New Children’s Book Based On African Folktales Teaches An Important Lesson


Home to one of the largest African populations in New York City, The Bronx is replete with many residents hailing from many of the continent’s countries.

One particular individual—of Gambian descent and works in The Bronx—has written a children’s book with a strong lesson to be learned by both children and adults alike.

Meet Victoria Blain author and illustrator of ‘The ExtraOrdinary Chameleon‘, a new African folktale inspired by the ones she grew up with.

‘The ExtraOrdinary Chameleon‘ is about, you guessed it, a chameleon named Zahari who is searching to be extraordinary in what she perceives as leading an ordinary life.

The beautifully illustrated journeys Zahari goes through lead to her accepting herself for who she is and rather than chasing what she thinks is an ideal, to be happy with what she is.

And that’s quite simply, an extraordinary and unique chameleon.

It sounds like common sense but how many times do we, as adults, find ourselves questioning our self-worth and trying to fit into societal expectations of us? The book also reminds me of one of my favorites, ‘The Giving Tree’ by Shel Silverstein, because it too lends itself to that children and adult audience with a timeless message.

We had a lovely opportunity to chat with Mrs Victoria Blain and hope you enjoy our conversation as much as I did.


Why did you write this book?

I wrote and illustrated a book as a school project in third grade and really enjoyed the process.

I loved reading and drawing pictures as a kid and I think as long as I can remember I wanted to write a children’s book as an adult but it wasn’t until I was 29 and my first niece was born that I had this overwhelming feeling of immortality. The idea of having a story to pass on to her became real.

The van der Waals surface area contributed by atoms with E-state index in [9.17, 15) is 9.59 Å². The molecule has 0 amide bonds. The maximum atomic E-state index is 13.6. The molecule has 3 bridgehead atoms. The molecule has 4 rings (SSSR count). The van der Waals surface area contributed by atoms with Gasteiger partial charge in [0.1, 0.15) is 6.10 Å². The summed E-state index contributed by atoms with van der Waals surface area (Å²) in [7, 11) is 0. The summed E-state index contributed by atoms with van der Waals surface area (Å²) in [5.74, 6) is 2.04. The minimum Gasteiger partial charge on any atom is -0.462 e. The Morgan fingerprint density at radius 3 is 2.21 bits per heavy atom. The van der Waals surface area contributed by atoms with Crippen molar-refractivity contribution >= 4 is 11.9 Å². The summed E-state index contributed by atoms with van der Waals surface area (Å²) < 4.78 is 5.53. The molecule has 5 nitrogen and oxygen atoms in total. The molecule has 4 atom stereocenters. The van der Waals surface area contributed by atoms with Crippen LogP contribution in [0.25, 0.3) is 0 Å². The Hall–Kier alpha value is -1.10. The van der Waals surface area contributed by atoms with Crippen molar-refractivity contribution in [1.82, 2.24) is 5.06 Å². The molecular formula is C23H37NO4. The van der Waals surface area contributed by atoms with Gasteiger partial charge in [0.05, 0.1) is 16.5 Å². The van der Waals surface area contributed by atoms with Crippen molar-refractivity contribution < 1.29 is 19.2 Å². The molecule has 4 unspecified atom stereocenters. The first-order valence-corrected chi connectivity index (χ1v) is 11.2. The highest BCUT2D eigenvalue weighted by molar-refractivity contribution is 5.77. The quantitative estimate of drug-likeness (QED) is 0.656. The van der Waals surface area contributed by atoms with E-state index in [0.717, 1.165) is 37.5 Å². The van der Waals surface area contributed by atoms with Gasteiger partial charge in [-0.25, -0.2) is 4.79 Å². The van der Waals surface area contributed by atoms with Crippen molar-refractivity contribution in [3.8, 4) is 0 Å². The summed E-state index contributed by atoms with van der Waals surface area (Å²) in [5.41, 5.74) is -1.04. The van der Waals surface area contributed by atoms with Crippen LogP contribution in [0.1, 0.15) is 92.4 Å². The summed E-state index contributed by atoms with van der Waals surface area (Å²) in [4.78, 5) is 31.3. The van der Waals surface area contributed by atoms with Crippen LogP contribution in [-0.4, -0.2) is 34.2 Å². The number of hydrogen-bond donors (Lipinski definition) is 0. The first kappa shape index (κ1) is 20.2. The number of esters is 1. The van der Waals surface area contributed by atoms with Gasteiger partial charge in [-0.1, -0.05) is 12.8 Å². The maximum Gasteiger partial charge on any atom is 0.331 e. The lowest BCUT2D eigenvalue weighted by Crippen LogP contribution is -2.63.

I knew I was going to write an African folktale about self discovery but I had writer’s block for about a year. Then right around 2009 when the economy crashed, I turned 30 and was laid off from my job and suddenly found myself with alot of time.

I still didn’t have a written story but for some reason the images were really clear to me.

I start off with a sketch and then began cutting up old african prints I had stored away in my closet. Using a chameleon as a muse, made sense because like african prints, they are so colorful. By the end of the year, most of the original artwork was completed. And then those sat around for a few more years…still no story.

What was your first book about?

This is my first children’s book. But I actually illustrated another book call “Down to the Knitty Gritty”. It’s illustrated using only knits and it’s all about woman warriors with quotes from famous woman I admire.

Do you have plans for another book?

Yes definitely. Now that I’m a mother and have read countless book to my son, I feel even more inspired to write a story for him. He currently loves rhythmic books like, “The Pout Pout Fish” and “The Gruffalo”, so creating book for him will be a very tall order!

Order your copy today!

Why a Children’s book?

A children’s book always felt manageable to me. The ability to write something short well, seems within my capabilities. I don’t think I have the attention span for an epic novel.

‘The ExtraOrdinary Chameleon’ has a wonderful message that can be interpreted different ways, what is the key message you are trying to get across?

It’s really interesting, I’ve had people read it and tell me what they think the message is and what’s nice is it’s always a reflection of their own personal experience that lends itself to a new interpretation. Between the ages of 29-32 I really struggled with loving and honoring myself.

I had come out of a 10 year college relationship that left me single and jaded in NYC. I was laid off from my what felt like the only thing I had going for me, which was my amazing textile job at Martha Stewart Living.

It occurred to me around 30 that my life may never shape up to what I had imagined for myself and the burden and fear made me severely depressed.